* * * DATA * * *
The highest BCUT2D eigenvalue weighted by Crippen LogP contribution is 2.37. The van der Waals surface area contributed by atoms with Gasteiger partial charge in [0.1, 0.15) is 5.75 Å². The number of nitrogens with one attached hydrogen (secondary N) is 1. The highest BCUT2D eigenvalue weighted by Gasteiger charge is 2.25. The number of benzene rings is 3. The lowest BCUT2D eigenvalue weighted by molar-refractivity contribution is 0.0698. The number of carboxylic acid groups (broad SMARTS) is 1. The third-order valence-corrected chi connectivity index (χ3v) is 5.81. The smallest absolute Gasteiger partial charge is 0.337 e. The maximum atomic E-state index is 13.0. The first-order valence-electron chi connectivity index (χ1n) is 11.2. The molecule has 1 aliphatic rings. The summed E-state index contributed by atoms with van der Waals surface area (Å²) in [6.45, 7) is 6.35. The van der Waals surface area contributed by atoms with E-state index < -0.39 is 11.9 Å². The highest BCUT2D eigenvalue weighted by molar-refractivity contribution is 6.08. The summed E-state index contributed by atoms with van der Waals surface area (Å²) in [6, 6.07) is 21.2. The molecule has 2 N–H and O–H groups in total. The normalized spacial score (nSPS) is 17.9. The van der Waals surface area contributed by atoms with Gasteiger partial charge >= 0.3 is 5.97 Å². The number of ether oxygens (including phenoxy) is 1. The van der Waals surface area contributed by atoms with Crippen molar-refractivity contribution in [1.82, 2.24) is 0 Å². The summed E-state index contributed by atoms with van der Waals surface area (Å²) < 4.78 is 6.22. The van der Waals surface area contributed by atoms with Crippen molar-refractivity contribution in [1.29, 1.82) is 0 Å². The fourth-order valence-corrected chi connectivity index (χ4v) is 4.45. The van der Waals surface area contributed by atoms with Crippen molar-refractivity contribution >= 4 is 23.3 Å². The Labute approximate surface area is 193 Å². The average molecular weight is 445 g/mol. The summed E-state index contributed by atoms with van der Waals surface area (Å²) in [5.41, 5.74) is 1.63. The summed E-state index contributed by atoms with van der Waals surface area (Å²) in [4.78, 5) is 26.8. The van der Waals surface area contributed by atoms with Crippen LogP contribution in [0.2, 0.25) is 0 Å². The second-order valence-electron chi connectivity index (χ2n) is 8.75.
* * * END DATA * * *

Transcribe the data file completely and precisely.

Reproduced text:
The highest BCUT2D eigenvalue weighted by Crippen LogP contribution is 2.37. The van der Waals surface area contributed by atoms with Gasteiger partial charge in [0.1, 0.15) is 5.75 Å². The number of nitrogens with one attached hydrogen (secondary N) is 1. The highest BCUT2D eigenvalue weighted by Gasteiger charge is 2.25. The number of benzene rings is 3. The lowest BCUT2D eigenvalue weighted by molar-refractivity contribution is 0.0698. The number of carboxylic acid groups (broad SMARTS) is 1. The third-order valence-corrected chi connectivity index (χ3v) is 5.81. The smallest absolute Gasteiger partial charge is 0.337 e. The maximum atomic E-state index is 13.0. The first-order valence-electron chi connectivity index (χ1n) is 11.2. The molecule has 1 aliphatic rings. The summed E-state index contributed by atoms with van der Waals surface area (Å²) in [6.45, 7) is 6.35. The van der Waals surface area contributed by atoms with E-state index < -0.39 is 11.9 Å². The highest BCUT2D eigenvalue weighted by molar-refractivity contribution is 6.08. The summed E-state index contributed by atoms with van der Waals surface area (Å²) in [6, 6.07) is 21.2. The molecule has 2 N–H and O–H groups in total. The normalized spacial score (nSPS) is 17.9. The van der Waals surface area contributed by atoms with Gasteiger partial charge >= 0.3 is 5.97 Å². The number of ether oxygens (including phenoxy) is 1. The van der Waals surface area contributed by atoms with Crippen molar-refractivity contribution in [1.82, 2.24) is 0 Å². The summed E-state index contributed by atoms with van der Waals surface area (Å²) < 4.78 is 6.22. The van der Waals surface area contributed by atoms with Crippen molar-refractivity contribution in [1.29, 1.82) is 0 Å². The fourth-order valence-corrected chi connectivity index (χ4v) is 4.45. The van der Waals surface area contributed by atoms with Crippen molar-refractivity contribution >= 4 is 23.3 Å². The Labute approximate surface area is 193 Å². The average molecular weight is 445 g/mol. The summed E-state index contributed by atoms with van der Waals surface area (Å²) in [5.41, 5.74) is 1.63. The summed E-state index contributed by atoms with van der Waals surface area (Å²) in [4.78, 5) is 26.8. The van der Waals surface area contributed by atoms with Crippen LogP contribution in [0.2, 0.25) is 0 Å². The second-order valence-electron chi connectivity index (χ2n) is 8.75.